Love v. State

Annotate this Case

377 So. 2d 8 (1979)


3 Div. 94.

Court of Criminal Appeals of Alabama.

November 20, 1979.

*9 Benjamin E. Pool, Montgomery, for appellant.

Charles A. Graddick, Atty. Gen., and Joseph G. L. Marston, III, Asst. Atty. Gen., for the State, appellee.

BOWEN W. SIMMONS, Retired Circuit Judge.

A jury convicted appellant-defendant of second degree murder that was embraced in an indictment for first degree murder. The victim was Edward Anderson. The jury fixed the sentence at thirty-five years imprisonment in the penitentiary. Defendant entered a plea of not guilty and not guilty by reason of insanity. The latter plea was withdrawn during the progress of the trial.

The homicide took place during the daylight hours of December 23, 1978, at the home or residence of Ms. Peggy Shepard, 1003 Bragg Street in the city of Montgomery, Alabama.

There was a considerable amount of evidence relating to the homicide, but suffice it to say that the victim was at the Bragg Street residence the night before where and when he consumed alcoholic beverages. The defendant appeared the next day and he, too, was under the influence of alcoholic beverages. It appears that the deceased owed the defendant a small debt concerning which an argument ensued and both parties went outside in the yard where the argument became more heated. The end result was a fatal pistol wound in the back of Anderson, who died within a few minutes after receiving the wound.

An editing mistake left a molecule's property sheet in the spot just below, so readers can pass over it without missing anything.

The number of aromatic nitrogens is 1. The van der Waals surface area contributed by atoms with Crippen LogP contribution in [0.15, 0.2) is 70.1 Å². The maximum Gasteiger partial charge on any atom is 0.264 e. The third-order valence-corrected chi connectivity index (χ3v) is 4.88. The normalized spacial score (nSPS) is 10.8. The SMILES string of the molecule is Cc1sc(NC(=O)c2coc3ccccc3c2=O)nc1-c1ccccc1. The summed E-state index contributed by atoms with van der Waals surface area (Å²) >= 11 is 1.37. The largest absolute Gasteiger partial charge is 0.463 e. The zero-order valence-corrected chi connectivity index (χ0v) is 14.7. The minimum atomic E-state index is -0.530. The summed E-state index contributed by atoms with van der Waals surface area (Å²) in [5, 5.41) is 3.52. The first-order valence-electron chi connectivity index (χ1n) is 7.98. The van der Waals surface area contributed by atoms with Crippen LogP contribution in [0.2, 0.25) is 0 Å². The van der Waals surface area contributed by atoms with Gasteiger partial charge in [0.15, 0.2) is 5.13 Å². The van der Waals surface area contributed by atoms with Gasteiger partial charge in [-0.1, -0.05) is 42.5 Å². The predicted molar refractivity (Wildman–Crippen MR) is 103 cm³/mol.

Defendant contends that Anderson refused to pay the alleged debt, stooped over in the yard and came up with a small caliber pistol and during defendant's efforts to take the pistol from the hand of deceased, the gun fired and the bullet therefrom struck deceased in the back.

There was evidence that refuted this contention and from which the jury concluded that defendant was at fault and that he fired the fatal shot under such circumstances as to constitute murder in the second degree. Seemingly, it appears that the fatal shooting was the result of a disagreement relative to the payment of the alleged debt. The dispute was aggravated and intensified by alcoholic beverages previously consumed by the two participants.

We will address seriatim the several contentions of error that appellant's appointed counsel (appellant is an indigent) has incorporated in his model brief. We will allude to pertinent evidence as the same becomes advisable.